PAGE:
Berlin’s Neighbourhood Management (NM) programme is the capital city’s implementation of the national ‘Social Cohesion’ (until 2019 ‘Social City’) initiative. Both schemes aim to help disadvantaged inner city neighbourhoods and suburban neighbourhoods, promoting social cohesion through involving residents in decision-making processes affecting their local neighbourhood.
The NM programme achieves this by creating ‘Neighbourhood Councils’ for the neighbourhood participating in the programme. These councils give residents a “voice”, providing a platform for discussion and consultation, as well as enabling residents to participate in deciding how funds from the Social Cohesion programme should be used to fund local regeneration projects.
The programme aspires to put local residents ‘on the map’. Residents are recognised as ‘local experts’, as they have the best picture of the situation on the ground, knowing better than anyone, the problems their neighbourhood faces, as well as its potential. It also seeks to improve networking and communication within and among the local community, as well as with other stakeholders such as local authorities, community centres, religious organisations, and cultural associations.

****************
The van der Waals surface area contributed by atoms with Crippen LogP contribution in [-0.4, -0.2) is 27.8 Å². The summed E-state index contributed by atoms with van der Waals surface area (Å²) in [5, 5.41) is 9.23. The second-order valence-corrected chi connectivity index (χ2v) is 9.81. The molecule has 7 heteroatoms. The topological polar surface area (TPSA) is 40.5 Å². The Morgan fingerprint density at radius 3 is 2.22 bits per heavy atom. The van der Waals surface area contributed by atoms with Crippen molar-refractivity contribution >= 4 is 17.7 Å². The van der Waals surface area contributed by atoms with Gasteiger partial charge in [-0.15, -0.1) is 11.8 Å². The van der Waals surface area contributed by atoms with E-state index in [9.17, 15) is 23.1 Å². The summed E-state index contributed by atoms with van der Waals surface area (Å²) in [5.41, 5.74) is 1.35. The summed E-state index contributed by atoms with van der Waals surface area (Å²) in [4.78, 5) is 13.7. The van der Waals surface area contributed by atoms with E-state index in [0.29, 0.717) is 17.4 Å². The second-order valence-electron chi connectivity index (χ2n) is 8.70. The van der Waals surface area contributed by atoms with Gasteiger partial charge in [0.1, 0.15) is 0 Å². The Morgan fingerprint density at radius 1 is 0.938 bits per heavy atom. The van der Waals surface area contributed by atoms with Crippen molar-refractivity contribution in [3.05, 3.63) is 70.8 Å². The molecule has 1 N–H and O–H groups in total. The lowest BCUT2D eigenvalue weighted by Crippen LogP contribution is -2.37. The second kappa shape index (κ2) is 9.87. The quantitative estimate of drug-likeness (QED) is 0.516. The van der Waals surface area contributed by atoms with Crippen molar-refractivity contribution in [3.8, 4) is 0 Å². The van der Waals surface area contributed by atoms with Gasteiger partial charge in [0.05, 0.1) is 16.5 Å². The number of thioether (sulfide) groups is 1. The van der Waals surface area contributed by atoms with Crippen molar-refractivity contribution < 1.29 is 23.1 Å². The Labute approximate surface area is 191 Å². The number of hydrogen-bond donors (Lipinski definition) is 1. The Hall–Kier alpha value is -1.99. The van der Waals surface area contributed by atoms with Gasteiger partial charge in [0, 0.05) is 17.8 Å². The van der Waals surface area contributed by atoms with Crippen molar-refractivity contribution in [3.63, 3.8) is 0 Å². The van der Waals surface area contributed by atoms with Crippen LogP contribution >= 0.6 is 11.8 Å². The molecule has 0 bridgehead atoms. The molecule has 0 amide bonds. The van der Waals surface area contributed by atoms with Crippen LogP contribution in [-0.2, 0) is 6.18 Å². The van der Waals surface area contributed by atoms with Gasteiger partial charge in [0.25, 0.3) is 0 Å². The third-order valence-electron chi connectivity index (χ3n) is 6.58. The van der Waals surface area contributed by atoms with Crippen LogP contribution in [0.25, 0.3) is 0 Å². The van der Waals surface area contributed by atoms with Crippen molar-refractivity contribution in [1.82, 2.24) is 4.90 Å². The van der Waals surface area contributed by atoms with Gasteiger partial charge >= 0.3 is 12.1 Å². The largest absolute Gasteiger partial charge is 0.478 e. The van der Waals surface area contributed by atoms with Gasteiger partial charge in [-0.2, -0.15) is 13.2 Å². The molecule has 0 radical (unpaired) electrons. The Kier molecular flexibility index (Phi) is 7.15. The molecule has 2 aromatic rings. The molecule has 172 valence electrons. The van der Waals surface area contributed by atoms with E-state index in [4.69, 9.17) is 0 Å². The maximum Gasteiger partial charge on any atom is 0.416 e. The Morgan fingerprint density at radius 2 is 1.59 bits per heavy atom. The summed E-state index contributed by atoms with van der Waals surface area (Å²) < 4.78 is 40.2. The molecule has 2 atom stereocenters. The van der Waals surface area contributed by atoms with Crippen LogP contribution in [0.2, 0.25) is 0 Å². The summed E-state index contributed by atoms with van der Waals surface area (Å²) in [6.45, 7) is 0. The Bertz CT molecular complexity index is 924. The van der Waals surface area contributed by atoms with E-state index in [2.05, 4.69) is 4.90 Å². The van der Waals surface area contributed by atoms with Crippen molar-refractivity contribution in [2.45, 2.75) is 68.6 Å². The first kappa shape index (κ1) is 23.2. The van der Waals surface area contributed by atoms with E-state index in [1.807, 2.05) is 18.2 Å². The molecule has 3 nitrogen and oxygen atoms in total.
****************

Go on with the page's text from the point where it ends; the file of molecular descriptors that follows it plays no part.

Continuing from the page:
In simple terms, the programme’s aim is to ensure that people can live together, rather than coexisting anonymously or even working against each other. The core of this initiative lies in helping people to help themselves, which means empowerment. Thus it is a process in which social capital helps to compensate for a lack of financial capital.
Besides the Neighbourhood Councils, the core of the NM is a local office with interdisciplinary teams in each of the 34 areas in Berlin assisted by the NM. The team organises the whole process of the programme at the local level. Because it is a local contact point, the team is building a bridge between inhabitants, institutions and the administration.